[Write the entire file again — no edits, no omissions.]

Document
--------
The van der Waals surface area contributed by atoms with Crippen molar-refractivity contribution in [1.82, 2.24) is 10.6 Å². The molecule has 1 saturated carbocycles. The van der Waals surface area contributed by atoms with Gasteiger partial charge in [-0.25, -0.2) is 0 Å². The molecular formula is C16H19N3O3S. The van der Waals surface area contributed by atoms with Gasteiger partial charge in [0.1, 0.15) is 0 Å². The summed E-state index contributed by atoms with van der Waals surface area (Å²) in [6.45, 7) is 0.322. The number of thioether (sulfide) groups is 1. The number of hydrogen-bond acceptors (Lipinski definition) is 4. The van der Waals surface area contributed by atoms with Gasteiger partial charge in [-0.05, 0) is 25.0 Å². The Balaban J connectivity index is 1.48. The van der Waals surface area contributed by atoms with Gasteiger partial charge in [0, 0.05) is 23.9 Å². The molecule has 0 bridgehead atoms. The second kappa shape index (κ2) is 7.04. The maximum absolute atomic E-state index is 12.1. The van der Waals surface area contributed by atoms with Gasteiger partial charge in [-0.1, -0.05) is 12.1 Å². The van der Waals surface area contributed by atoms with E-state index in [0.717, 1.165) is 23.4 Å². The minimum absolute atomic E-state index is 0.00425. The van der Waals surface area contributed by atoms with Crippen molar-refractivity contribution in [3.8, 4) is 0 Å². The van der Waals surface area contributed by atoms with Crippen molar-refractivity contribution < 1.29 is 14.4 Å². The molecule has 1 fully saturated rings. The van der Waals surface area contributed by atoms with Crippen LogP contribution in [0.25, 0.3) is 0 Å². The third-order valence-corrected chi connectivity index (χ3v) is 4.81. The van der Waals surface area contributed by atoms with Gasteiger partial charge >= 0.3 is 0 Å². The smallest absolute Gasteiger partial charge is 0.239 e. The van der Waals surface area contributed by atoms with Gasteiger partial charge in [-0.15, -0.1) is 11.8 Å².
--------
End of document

The van der Waals surface area contributed by atoms with Crippen molar-refractivity contribution in [1.82, 2.24) is 10.6 Å². The molecule has 1 saturated carbocycles. The van der Waals surface area contributed by atoms with Gasteiger partial charge in [-0.25, -0.2) is 0 Å². The molecular formula is C16H19N3O3S. The van der Waals surface area contributed by atoms with Gasteiger partial charge in [0.1, 0.15) is 0 Å². The summed E-state index contributed by atoms with van der Waals surface area (Å²) in [6.45, 7) is 0.322. The number of thioether (sulfide) groups is 1. The number of hydrogen-bond acceptors (Lipinski definition) is 4. The van der Waals surface area contributed by atoms with Gasteiger partial charge in [-0.05, 0) is 25.0 Å². The Balaban J connectivity index is 1.48. The van der Waals surface area contributed by atoms with Gasteiger partial charge in [0, 0.05) is 23.9 Å². The molecule has 0 bridgehead atoms. The second kappa shape index (κ2) is 7.04. The maximum absolute atomic E-state index is 12.1. The van der Waals surface area contributed by atoms with Gasteiger partial charge in [-0.1, -0.05) is 12.1 Å². The van der Waals surface area contributed by atoms with E-state index in [0.717, 1.165) is 23.4 Å². The minimum absolute atomic E-state index is 0.00425. The van der Waals surface area contributed by atoms with Crippen molar-refractivity contribution in [3.8, 4) is 0 Å². The van der Waals surface area contributed by atoms with Crippen molar-refractivity contribution < 1.29 is 14.4 Å². The molecule has 1 fully saturated rings. The van der Waals surface area contributed by atoms with Crippen LogP contribution in [0.25, 0.3) is 0 Å². The third-order valence-corrected chi connectivity index (χ3v) is 4.81. The van der Waals surface area contributed by atoms with Gasteiger partial charge >= 0.3 is 0 Å². The smallest absolute Gasteiger partial charge is 0.239 e. The van der Waals surface area contributed by atoms with Gasteiger partial charge in [-0.15, -0.1) is 11.8 Å².